My single-engine flying experience as a teen had been buried under decades of type ratings, transport jets, and Level-D flight simulation. GA flying would be so different, and I had a lot of catching up to do. This was not going to be like buying a used car. I had to start from scratch.
At home in Parker, Colorado, I delved into the enormous amount of information on buying airplanes through the AOPA member website. I also found hangar talk with wiser GA pilots invaluable. With a combination of both, I prepared an offer contingent on an aircraft logbook review and a prepurchase flight and inspection. Two weeks after first seeing Redbird, I traded a down payment for the keys. Much to my relief, my employer announced a new pilot contract on the very same day.
Greg and Gary replaced the stock generator with an alternator, upgraded the wiring, and installed a used Garmin 496. I felt very good about the airplane when the two professionals handed it over. With the promise of VFR skies and a couple of days off, I gladly assumed the right seat for the two-day trip home from Illinois. With my meager tailwheel experience literally decades old, I offered the left seat to a GA pilot named Ted, who agreed to be pilot in command.
On the first day, I picked the brain of my flying companion about everything from airspace to leaning techniques while he questioned me about airline flying. As we cruised at minimum safe VFR altitudes over the Midwestern landscape, my internal E6B woke up and started figuring wind drift, fuel burn, and dead reckoning. A friend had graciously arranged an overnight hangar in Larchwood, Iowa, near my brother-in-law Mike’s home, where more than 20 friends and relatives turned out to see my new toy. The joy of flying was coming back.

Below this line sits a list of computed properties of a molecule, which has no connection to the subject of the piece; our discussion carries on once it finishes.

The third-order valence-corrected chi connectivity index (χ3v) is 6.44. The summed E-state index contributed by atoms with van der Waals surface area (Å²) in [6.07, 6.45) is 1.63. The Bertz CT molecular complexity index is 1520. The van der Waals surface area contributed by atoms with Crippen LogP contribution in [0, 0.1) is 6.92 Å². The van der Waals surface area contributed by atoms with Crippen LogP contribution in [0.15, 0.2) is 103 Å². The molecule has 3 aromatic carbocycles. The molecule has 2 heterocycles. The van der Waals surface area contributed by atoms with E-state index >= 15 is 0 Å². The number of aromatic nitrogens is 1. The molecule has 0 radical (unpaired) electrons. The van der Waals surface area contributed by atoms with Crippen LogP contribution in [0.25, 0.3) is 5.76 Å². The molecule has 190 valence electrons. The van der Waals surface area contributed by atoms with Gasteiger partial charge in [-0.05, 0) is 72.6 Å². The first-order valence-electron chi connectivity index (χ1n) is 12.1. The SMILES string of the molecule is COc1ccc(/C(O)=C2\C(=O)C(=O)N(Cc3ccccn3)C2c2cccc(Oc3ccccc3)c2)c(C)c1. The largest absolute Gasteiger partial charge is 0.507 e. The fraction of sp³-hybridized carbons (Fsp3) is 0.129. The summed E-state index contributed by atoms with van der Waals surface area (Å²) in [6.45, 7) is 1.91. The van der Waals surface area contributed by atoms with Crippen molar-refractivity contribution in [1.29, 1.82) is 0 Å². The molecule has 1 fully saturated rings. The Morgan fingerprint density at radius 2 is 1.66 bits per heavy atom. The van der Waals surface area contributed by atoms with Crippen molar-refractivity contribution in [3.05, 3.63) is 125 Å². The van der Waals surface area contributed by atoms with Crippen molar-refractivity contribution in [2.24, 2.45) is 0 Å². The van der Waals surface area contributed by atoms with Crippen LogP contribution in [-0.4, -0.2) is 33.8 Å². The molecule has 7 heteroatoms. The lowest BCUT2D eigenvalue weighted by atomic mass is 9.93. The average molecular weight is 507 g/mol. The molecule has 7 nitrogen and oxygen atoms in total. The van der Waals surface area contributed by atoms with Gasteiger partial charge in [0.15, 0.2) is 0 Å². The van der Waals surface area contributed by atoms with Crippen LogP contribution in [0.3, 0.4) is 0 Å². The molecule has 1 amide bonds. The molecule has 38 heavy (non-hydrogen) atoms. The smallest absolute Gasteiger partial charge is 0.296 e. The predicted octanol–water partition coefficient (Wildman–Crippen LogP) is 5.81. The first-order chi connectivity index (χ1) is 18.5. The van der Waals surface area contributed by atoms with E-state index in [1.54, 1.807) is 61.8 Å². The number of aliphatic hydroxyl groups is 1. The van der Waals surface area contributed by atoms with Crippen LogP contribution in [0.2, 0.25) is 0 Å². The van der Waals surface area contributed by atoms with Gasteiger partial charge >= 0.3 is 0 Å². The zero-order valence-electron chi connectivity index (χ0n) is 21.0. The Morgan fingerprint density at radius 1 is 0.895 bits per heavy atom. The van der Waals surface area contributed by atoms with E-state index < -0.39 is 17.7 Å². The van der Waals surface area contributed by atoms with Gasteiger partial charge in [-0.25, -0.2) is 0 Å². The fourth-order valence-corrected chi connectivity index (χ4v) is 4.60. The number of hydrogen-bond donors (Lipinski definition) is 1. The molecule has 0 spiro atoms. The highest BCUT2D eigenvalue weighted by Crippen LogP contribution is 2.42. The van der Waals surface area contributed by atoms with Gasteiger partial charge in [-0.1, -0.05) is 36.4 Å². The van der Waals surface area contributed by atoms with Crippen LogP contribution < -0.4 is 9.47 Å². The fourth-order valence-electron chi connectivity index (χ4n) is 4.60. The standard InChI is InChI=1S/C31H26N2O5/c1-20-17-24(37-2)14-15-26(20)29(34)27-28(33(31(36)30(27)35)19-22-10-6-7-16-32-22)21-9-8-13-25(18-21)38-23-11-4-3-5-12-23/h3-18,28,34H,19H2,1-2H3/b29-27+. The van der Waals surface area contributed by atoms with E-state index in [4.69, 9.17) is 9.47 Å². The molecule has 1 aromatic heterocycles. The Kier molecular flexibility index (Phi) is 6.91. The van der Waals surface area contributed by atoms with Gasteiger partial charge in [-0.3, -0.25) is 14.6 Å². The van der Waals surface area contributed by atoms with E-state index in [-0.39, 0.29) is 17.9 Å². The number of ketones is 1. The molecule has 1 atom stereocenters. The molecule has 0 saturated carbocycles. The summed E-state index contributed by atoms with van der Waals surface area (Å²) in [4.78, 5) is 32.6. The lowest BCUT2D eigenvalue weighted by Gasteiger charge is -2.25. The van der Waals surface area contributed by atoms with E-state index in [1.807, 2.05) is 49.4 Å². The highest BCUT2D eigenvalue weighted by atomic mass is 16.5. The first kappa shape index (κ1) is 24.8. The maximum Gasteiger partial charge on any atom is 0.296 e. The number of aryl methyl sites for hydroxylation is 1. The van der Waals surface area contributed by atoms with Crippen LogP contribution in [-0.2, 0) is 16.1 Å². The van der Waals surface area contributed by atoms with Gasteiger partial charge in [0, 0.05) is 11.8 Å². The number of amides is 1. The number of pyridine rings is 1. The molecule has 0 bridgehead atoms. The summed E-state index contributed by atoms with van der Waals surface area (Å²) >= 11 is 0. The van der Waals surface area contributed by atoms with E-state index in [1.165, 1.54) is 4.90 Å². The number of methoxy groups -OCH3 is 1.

Day two brought strong headwinds, and our groundspeed fell to just 77 knots—about half the rotation speed of the airliner I fly. I wasn’t in a hurry, though. After a fuel stop in Yankton, South Dakota, we continued on. Soon we were over the Lewis and Clark Reservoir, a familiar landmark I was accustomed to seeing from seven miles high—but now only the clouds were high overhead. My smile came back wider than ever.
At home in Colorado, I’ve flown with each of my kids and explored the magnificent Front Range from the air. Owning and flying this simple airplane has given us a new perspective and fresh insights on the place we live—and the joy that is nowhere else to be found except in the lower altitudes. Aviation, which for so long had been a purely professional pursuit, is now a shared activity that brings our whole family together. Nikki, our youngest, seems the most enthusiastic and adventurous, and asks to go whenever the windsock looks tranquil.
Redbird has only been a part of our family for a few months, but I feel profoundly different as an aviator. For the first time in a very long time, the challenge, wonder, and pure enjoyment are back.
Bob McSpadden flies for a major U.S. airline and lives on a residential airpark near Denver.
Illustration by Francis Livingston